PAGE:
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Confessions of a bike geek


At some point, cycling stops being cool.

First bikes are cool. Being able to ride to your friends’ houses or the swimming pool is cool. Jumping curbs is cool.

Then cars enter the picture, and anybody old enough to drive who still gets around by bike loses his cool, and, unfortunately for old guys like me, never gets it back.

And that’s OK.

Long ago I came to terms with the fact I’m not cool, bike or no bike, so my primary mode of transport doesn’t geek me out any more than my taste in music or haircut or clothes.

The thought of an adult male on a bike immediately conjures images of Pee-wee Herman, at least in my uncool brain.

Every now and then, I’ll catch a glance of myself in the mirror before my ride to or from work and shake my head.

Geeky helmet? Check. Dorky shoes? Roger. Cuffed pant leg? Yep. Practical and functional bike-wear? Yes. Cool? Not even close.

Two recent encounters, curiously at the same intersection while headed in opposite directions weeks apart, however, made me wonder if maybe I’m rolling with a little more street cred than I give myself credit for.

The first happened about 1:30 in the morning as I was headed home. Stopped at Seventh and Mass. by a red light, I heard a group of college-aged men headed my way, carousing as if they’d been out bar hopping.

Geeky boy biker fully expected the lads to give him a hard time, but as they passed, one of the kids stopped, looked me up and down, then nodded.

“Cool fixie, dude,” he said before strolling away.

A couple of weeks later, I was headed into work in the evening. Stopped at the same light, a man crossed in front of me, gave me the same kind of once-over, and asked, “Is that a single-speed?”

I said it was.

“Cool,” he responded. “That’s hard core.”

In the latter case, the compliment came around spoonfuls of some sort of ice cream treat, from an older gentleman, a professor-type wearing a tweed sportcoat.

I guess coolness is all relative. I’d never be caught in a tweed sportcoat. Talk about uncool.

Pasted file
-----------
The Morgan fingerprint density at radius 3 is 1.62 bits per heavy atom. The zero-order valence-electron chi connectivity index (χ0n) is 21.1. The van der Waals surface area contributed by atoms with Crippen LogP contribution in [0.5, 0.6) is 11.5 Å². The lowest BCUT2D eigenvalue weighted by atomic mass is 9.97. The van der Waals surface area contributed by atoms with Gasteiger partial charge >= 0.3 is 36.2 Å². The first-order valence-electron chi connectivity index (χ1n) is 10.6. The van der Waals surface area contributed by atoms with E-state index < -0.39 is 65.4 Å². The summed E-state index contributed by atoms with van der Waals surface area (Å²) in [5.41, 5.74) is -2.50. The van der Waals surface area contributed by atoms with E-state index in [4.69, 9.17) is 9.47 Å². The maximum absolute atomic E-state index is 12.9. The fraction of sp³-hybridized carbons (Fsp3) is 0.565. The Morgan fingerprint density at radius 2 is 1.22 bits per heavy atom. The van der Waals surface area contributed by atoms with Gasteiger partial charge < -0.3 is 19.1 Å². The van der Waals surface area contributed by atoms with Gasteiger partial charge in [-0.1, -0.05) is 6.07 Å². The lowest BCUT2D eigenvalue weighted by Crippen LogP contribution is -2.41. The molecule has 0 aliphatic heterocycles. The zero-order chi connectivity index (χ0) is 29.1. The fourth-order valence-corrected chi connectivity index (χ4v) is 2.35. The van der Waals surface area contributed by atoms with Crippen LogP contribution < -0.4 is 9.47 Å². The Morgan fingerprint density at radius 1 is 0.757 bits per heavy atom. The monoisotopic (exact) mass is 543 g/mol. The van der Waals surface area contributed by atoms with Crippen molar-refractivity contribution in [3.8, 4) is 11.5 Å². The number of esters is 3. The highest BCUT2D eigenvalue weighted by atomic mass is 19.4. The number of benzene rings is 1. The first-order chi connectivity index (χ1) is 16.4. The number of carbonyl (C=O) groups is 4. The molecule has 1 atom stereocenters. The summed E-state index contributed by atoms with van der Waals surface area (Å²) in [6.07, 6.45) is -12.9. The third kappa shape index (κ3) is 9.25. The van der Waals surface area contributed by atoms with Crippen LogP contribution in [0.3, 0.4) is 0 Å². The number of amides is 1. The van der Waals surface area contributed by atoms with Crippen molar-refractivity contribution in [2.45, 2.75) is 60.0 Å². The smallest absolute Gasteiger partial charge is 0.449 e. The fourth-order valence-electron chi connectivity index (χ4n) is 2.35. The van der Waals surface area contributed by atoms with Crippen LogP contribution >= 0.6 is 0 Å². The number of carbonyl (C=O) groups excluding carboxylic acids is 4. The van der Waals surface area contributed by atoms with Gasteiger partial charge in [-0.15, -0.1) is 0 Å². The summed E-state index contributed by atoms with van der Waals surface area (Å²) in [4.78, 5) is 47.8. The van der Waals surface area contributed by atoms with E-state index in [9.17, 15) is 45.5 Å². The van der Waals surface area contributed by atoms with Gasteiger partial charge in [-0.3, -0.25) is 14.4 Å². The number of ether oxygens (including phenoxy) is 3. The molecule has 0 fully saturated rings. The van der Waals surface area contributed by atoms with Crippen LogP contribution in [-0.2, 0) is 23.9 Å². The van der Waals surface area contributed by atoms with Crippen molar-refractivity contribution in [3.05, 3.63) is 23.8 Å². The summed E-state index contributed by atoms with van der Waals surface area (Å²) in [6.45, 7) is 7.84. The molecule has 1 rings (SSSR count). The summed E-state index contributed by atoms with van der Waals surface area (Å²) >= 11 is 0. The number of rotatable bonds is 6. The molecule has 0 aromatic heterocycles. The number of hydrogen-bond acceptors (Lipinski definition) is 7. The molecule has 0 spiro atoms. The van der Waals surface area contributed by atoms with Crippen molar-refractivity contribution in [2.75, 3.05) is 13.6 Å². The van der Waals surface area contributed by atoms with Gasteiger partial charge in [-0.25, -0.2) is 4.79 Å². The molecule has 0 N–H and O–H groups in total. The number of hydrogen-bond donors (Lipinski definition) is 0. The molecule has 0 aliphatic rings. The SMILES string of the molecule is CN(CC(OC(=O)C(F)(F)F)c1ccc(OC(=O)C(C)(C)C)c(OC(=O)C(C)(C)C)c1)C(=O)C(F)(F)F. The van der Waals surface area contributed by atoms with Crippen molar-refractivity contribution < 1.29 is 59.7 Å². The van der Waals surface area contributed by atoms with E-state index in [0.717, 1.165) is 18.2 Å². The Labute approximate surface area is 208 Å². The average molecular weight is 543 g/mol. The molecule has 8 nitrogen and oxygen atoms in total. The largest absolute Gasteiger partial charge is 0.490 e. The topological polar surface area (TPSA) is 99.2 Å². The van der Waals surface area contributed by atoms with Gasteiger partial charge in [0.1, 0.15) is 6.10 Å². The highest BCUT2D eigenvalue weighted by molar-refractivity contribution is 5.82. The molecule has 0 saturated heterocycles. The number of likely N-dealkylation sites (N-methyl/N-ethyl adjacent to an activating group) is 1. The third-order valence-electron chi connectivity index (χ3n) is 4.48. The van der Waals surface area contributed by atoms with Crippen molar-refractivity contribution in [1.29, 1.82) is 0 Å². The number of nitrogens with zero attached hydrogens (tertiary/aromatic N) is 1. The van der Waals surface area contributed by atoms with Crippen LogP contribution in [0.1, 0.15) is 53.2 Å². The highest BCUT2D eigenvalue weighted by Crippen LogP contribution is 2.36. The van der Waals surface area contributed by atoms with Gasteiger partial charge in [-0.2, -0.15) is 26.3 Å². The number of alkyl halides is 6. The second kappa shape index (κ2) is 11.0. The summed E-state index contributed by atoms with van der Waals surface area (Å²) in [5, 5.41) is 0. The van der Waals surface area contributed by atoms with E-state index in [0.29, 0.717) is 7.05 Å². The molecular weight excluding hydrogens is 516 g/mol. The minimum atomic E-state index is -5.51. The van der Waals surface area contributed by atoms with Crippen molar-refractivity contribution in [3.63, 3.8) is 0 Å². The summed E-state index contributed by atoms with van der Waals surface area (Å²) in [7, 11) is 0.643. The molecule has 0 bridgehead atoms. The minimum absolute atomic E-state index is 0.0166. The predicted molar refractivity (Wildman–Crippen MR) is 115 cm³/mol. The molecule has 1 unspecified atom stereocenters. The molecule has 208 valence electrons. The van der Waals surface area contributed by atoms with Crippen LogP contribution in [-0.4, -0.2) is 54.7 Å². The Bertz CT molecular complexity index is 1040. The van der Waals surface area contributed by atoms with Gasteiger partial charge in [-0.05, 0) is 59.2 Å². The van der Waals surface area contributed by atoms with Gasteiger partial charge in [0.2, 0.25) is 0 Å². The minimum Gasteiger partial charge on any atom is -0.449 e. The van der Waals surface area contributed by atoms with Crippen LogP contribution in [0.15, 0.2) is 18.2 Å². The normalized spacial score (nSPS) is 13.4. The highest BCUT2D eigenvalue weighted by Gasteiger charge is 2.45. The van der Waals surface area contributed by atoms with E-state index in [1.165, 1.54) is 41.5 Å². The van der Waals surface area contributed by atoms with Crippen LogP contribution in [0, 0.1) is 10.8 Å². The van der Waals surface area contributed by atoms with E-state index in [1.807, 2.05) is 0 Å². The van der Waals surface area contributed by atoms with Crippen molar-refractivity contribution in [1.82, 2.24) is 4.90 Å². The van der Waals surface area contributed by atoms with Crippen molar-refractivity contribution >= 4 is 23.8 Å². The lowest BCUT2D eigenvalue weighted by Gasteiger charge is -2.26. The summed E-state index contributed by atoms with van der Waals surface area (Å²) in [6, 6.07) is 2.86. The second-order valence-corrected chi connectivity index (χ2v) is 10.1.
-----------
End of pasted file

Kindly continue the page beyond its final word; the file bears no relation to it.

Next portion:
Deb Stavin 9 years ago

" I’d never be caught in a tweed sportcoat."

Ha! Famous last words. I didn't think I'd ever wear jeans with an elastic waistband.

Jersey_Girl 9 years ago

LOL at dstavin!

Andrew - Lance Armstrong has made riding a bicycle cool again, even if his isn't a one-speed. Women want to be with him and men want to be him or at least did, while he was dating Cheryl Crow.

Leslie Swearingen 9 years ago

Andrew, is there a brand of bike that you would recommend for a sixty-three year old woman who is five feet? I tried one out at Walmart, but I couldn't place both feet on the floor at the same time, making it difficult when I wanted to stop. Actually another shopper stopped me, and another caught me as I started to fall. I was just going down an aisle a short way. I hear that cycling is good exercise.

Andrew Hartsock 9 years ago

Irish: I wouldn't recommend a certain brand. But I would suggest not buying a bike from a big-box store and instead buying from a local bike shop. In Lawrence, both Sunflower and Cycle Works provide excellent service. Either would help you find the right bike for you — a bike that's appropriate for your size and budget and riding style that is set up and assembled properly. It might cost a little more up front (and then again, it might not), but the service they provide in picking the right bike is invaluable.

Leslie Swearingen 9 years ago

Thank you Andrew, that is exactly what I am going to do. I was beginning the think a short person just shouldn't be riding a bike. I am looking forward to it and nervous at the same time. It has been so long.

RoeDapple 9 years ago

Andrew, Other cyclists understand what and why you wear what you do. Your attire is at home on the bike, but might not be right for preaching Sundays sermon. In fact the minister would look as much out of place on the bike as you at the pulpit........... To a degree, we're all in costume

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